The digital era is causing a slow degeneration in our ability to verbally communicate. Specifically, the part of verbal communication that doesn't require words -- active listening.
This affects all generations, not just Millennials. As a Gen-Xer myself, I fully admit that being connected 24/7 to mobile apps, texting, email, and social media has become a crutch. The speed of communicating in 140 characters or less is certainly convenient, but I need to guard against diminishing my own ability to verbally engage and listen to colleagues and clients when necessary.
This means courageously stepping out from behind our digital comfort zones to deal directly with the unpredictability of human emotions. This is what generations past used to do, and it's often the quickest route in cutting through conflict or setting clear expectations with intention, if you're a leader.
There are certain situations (business or personal) that call for us to have human-to-human interactions, to speak and listen authentically and communicate that which could otherwise get lost or not be conveyed through digital communication.
The Foundation for Building Strong Relationships
I believe strong active listening skills in conversation is the foundation for superb human communication. With technology, we are becoming less opportunistic in developing our listening skills, and less socially aware of their effect on business as a competitive advantage.
Boris Groysberg and Michael Slind make the need for good listening evident in their research published in the book Talk, Inc.
They found that the most effective leaders in more than 100 companies employ the principles of "organizational conversation." The secret? Operate your business as if it were two people having a conversation. Most big companies don't.
In their Harvard Business Review article "Leadership Is a Conversation," Groysberg and Slind state:
Leaders who take organizational conversation seriously know when to stop talking and start listening. Few behaviors enhance conversational intimacy as much as attending to what people say. True attentiveness signals respect for people of all ranks and roles, a sense of curiosity, and even a degree of humility.
An informal poll I recently conducted on LinkedIn revealed the need for more active listening in the workplace. I set out to find what managers are doing wrong by asking the question "What is the one mistake leaders make more frequently than others?"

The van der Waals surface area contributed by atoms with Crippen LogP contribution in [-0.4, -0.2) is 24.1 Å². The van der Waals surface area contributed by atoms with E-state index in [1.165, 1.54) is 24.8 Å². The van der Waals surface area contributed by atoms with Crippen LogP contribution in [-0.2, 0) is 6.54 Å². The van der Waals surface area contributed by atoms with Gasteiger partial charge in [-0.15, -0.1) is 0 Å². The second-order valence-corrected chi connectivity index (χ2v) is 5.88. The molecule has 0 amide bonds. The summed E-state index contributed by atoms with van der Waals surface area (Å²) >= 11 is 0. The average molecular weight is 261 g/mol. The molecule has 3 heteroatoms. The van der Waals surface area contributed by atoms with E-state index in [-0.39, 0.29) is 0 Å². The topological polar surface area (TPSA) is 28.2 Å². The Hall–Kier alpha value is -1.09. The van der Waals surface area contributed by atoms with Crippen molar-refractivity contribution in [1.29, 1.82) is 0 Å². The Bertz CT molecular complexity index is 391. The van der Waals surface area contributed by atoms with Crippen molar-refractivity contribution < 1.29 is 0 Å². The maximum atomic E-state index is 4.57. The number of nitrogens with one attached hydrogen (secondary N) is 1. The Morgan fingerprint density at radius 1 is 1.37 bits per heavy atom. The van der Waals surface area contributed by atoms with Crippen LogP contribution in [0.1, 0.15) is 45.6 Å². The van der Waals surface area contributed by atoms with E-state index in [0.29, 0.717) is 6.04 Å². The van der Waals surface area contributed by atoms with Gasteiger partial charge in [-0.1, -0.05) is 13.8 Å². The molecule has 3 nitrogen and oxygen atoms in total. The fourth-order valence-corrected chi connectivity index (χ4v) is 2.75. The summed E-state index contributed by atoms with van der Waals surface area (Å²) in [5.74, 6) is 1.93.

I received hundreds of responses, which I ranked and published as the "8 Mistakes Managers Make, According to Their Employees." Mistake No. 3 is plain and simple -- they don't listen. The lack of two-way communication -- sending without receiving -- was a clear regret for many.
Improving Your Active Listening Skills
Active listening is one of the least taught skills in leadership, yet it's the most utilized. As studies point out, we spend 70 to 80 percent of our waking hours in some form of communication, and of that time, 45 percent is spent listening.
And while many leaders assume they're good listeners, studies confirm that most of us are poor and inefficient listeners. When you talk to your boss, co-workers, or customers for 10 minutes, studies say we pay attention to less than half of the conversation. Within 48 hours, whatever information we've retained decreases to 25 percent. In other words, we often comprehend and retain only one fourth of what we hear.
As a leader, building up your active listening skills is crucial for solving problems, building trust, and winning the hearts and minds of people. Here are eight things you can do to develop your active listening skills.
1. Stop talking.
In other words, stop what you're doing and eliminate your distractions in the moment. Then give the speaker your full attention. What you're communicating nonverbally is "I am interested in what you have to say."
2. Put the other person at ease.
You do that by first putting yourself at ease. Get relaxed; use door openers like "What's up? Anything I can help you with?" Have open body language and posture, don't rush the conversation, and give the speaker time to think and process his or her thoughts.
3. Don't interrupt, period.
This is especially true for a person who is upset. Allow for ventilation to occur. Park your thoughts in the moment and your need for a rebuttal. Your time will come to reflect back what you heard or state your point. But for now, while the speaker is stating his or her case, your MO is to be patient and continue your open body posture and eye contact to show understanding.
4. Show empathy.
Make a statement of regret and be genuine about it. Ask the person for his or her help. "I'd like to understand your problem. Will you help me?" This is about stepping into the other person's shoes to increase your understanding.
Try to summarize and reflect back what you've heard and restate it to the person to his or her liking. Use "what I hear you saying is ... " to clarify being on the same page. This often helps defuse tension and shows employees that you're genuinely trying to understand their situation.
6. Ask open-ended questions.
Asking open-ended questions is a great way to engage people in a conversation, requiring full answers using the speaker's own knowledge or feelings. Use questions for clarification and understanding, such as "What do you suggest we do?"
7. Use silence.
By practicing silence, you allow yourself to be comfortable with the unknown, stay in the background and in the moment, and let discomfort, healthy conflict, joy, or fear emerge. Don't mistake silence for tension. If any tension exists, time perceptions get terribly distorted. Use silence to help dialogue naturally flow and both parties to process things through without pressure.
8. Allow reflection.
You may find that in certain listening scenarios, your best role is to just act as a sounding board for your employees, allowing them to release pressure.